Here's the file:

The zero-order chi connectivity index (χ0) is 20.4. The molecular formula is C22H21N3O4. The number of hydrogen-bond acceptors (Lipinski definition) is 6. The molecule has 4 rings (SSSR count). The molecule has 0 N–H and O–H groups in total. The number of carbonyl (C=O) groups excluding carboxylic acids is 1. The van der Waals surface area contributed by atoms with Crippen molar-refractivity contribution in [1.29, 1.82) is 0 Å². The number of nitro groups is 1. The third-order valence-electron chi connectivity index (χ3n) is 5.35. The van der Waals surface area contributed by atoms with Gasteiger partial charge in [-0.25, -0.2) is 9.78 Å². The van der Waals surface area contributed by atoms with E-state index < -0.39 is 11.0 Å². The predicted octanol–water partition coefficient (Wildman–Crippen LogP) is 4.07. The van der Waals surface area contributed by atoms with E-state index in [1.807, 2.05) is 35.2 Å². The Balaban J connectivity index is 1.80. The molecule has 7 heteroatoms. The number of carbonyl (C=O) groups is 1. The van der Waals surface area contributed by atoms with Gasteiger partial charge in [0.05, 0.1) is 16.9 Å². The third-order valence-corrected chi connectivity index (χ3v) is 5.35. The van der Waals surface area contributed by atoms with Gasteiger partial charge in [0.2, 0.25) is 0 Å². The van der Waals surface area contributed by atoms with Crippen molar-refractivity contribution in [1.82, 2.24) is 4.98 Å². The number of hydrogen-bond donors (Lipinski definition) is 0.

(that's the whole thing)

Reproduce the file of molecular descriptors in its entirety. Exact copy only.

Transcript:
The zero-order chi connectivity index (χ0) is 20.4. The molecular formula is C22H21N3O4. The number of hydrogen-bond acceptors (Lipinski definition) is 6. The molecule has 4 rings (SSSR count). The molecule has 0 N–H and O–H groups in total. The number of carbonyl (C=O) groups excluding carboxylic acids is 1. The van der Waals surface area contributed by atoms with Crippen molar-refractivity contribution in [1.29, 1.82) is 0 Å². The number of nitro groups is 1. The third-order valence-electron chi connectivity index (χ3n) is 5.35. The van der Waals surface area contributed by atoms with Gasteiger partial charge in [-0.25, -0.2) is 9.78 Å². The van der Waals surface area contributed by atoms with E-state index < -0.39 is 11.0 Å². The predicted octanol–water partition coefficient (Wildman–Crippen LogP) is 4.07. The van der Waals surface area contributed by atoms with E-state index in [1.807, 2.05) is 35.2 Å². The Balaban J connectivity index is 1.80. The molecule has 7 heteroatoms. The number of carbonyl (C=O) groups is 1. The van der Waals surface area contributed by atoms with Gasteiger partial charge in [0.05, 0.1) is 16.9 Å². The third-order valence-corrected chi connectivity index (χ3v) is 5.35. The van der Waals surface area contributed by atoms with Gasteiger partial charge in [0.2, 0.25) is 0 Å². The van der Waals surface area contributed by atoms with Crippen molar-refractivity contribution in [1.82, 2.24) is 4.98 Å². The number of hydrogen-bond donors (Lipinski definition) is 0.